Complex piping systems like subsea rigid jumpers and manifold piping may have several bends and changes in the internal bore diameters that significantly affect the fluid flow profile. Consequently, localized turbulence and slug flow are common problems encountered during operation. This study investigates the vibration of a complex M shaped jumper system in slug flow regime. The slug formation in the M-shaped jumper is predicted using a multiphase CFD model which is first validated on a simplified geometry comprising of a straight section and a 90 degree bend. For this simplified geometry, CFD prediction of slug is compared to experimental data obtained by the state-of-the-art void fraction measurement technology called wire-mesh sensor (WMS). This multiphase CFD model is then implemented in the M-shaped jumper. Two-way FSI analysis is then performed to simulate the interaction between flow forces on the internal jumper wall and the corresponding deformation of the jumper system. Further, spectral analysis is employed to capture the resonant frequencies and vibration modes. Finally this paper discusses how state of the art MEMS based vibration sensors can be integrated with a coupled FEA-CFD model to provide insights into in-service vibration and fatigue damage.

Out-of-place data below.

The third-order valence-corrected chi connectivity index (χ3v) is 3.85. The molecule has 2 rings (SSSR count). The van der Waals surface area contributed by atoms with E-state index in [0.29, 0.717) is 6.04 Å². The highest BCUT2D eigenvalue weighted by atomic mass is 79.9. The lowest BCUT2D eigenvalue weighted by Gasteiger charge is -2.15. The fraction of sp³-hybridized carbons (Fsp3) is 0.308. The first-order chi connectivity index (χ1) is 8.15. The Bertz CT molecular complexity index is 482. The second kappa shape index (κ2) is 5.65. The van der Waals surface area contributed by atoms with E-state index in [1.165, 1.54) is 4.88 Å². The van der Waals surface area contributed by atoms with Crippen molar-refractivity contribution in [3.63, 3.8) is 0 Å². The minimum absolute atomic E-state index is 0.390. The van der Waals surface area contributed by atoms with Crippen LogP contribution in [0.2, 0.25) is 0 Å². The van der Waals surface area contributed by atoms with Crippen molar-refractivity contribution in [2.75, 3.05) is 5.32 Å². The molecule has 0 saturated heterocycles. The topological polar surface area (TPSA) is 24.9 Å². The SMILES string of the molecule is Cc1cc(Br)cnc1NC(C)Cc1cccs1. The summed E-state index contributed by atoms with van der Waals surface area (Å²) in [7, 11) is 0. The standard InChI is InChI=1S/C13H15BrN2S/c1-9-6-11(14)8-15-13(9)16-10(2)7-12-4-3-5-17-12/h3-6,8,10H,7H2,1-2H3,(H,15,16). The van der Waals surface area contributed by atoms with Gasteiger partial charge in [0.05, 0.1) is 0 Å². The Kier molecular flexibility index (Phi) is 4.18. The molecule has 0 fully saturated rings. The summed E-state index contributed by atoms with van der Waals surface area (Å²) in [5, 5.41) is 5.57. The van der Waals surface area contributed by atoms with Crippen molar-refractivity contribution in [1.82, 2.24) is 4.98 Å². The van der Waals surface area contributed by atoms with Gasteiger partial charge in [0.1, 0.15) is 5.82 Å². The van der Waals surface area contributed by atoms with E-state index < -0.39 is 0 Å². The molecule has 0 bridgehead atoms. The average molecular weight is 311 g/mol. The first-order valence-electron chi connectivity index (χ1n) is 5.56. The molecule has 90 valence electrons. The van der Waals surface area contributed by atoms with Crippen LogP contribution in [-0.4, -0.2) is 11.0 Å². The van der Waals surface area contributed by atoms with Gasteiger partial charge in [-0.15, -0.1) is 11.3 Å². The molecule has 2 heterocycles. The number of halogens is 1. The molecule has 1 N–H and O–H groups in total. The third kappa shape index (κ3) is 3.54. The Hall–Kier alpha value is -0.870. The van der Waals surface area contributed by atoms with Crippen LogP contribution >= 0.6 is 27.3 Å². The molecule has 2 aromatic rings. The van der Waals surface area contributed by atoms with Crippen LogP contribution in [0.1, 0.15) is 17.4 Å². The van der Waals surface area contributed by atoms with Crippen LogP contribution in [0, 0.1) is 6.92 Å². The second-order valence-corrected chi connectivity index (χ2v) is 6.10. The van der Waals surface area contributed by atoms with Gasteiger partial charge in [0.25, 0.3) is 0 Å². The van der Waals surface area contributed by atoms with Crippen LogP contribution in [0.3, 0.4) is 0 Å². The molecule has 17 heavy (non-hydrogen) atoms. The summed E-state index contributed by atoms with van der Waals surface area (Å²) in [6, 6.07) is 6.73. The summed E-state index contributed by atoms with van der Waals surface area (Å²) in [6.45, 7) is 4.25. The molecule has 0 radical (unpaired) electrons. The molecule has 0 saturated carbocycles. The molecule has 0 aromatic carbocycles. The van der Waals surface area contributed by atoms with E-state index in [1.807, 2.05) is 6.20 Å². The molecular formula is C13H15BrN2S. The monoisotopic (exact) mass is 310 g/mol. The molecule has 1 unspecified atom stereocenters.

Flow-Induced Vibration (FIV) is the vibration of a piping element caused by hydrodynamic forces imposed by the flow on the element. FIV can bring about serious consequences specifically when the frequency of excitation force and piping element natural frequency are close to each other (resonance). In internal multiphase flow cases, due to the fluctuation of void fraction, phase distributions, structure velocity, pressure, and momentum flux, turning flow elements (e.g. bends, and tees) can experience periodic forces that may result in vibration of the system. This is called internal multiphase flow induced vibration (1) which can be several orders of magnitude higher than vibration in single phase flow (2). In bubble flow, random motion of bubbles can induce turbulence. In slug flow, periodic passages of Taylor bubbles and liquid patches induce momentum fluctuation. In the churn flow regime, periodic liquid structures of different time and length scales can lead to momentum fluctuation.